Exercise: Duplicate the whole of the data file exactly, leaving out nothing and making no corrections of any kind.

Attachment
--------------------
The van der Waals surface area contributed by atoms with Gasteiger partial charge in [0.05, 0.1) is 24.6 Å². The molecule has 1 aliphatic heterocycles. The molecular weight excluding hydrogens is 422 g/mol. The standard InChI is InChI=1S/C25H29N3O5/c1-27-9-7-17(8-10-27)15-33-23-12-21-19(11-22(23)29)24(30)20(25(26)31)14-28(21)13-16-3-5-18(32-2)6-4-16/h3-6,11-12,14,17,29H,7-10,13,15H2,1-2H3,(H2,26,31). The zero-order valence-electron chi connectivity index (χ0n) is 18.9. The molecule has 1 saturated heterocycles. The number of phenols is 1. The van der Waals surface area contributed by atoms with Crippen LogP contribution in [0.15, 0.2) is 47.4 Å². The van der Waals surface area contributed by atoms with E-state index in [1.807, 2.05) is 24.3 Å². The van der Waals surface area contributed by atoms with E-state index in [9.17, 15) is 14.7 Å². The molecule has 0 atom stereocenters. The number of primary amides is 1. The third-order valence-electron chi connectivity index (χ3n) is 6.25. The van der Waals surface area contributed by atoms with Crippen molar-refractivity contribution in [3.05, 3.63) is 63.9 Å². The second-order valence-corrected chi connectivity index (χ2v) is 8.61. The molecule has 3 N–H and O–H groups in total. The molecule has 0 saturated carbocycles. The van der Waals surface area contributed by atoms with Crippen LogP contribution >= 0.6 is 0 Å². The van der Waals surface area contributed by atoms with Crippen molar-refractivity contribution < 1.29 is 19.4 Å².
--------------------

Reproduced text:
The van der Waals surface area contributed by atoms with Gasteiger partial charge in [0.05, 0.1) is 24.6 Å². The molecule has 1 aliphatic heterocycles. The molecular weight excluding hydrogens is 422 g/mol. The standard InChI is InChI=1S/C25H29N3O5/c1-27-9-7-17(8-10-27)15-33-23-12-21-19(11-22(23)29)24(30)20(25(26)31)14-28(21)13-16-3-5-18(32-2)6-4-16/h3-6,11-12,14,17,29H,7-10,13,15H2,1-2H3,(H2,26,31). The zero-order valence-electron chi connectivity index (χ0n) is 18.9. The molecule has 1 saturated heterocycles. The number of phenols is 1. The van der Waals surface area contributed by atoms with Crippen LogP contribution in [0.15, 0.2) is 47.4 Å². The van der Waals surface area contributed by atoms with E-state index in [1.807, 2.05) is 24.3 Å². The van der Waals surface area contributed by atoms with E-state index in [9.17, 15) is 14.7 Å². The molecule has 0 atom stereocenters. The number of primary amides is 1. The third-order valence-electron chi connectivity index (χ3n) is 6.25. The van der Waals surface area contributed by atoms with Crippen molar-refractivity contribution in [3.05, 3.63) is 63.9 Å². The second-order valence-corrected chi connectivity index (χ2v) is 8.61. The molecule has 3 N–H and O–H groups in total. The molecule has 0 saturated carbocycles. The van der Waals surface area contributed by atoms with Crippen LogP contribution >= 0.6 is 0 Å². The van der Waals surface area contributed by atoms with Crippen molar-refractivity contribution < 1.29 is 19.4 Å².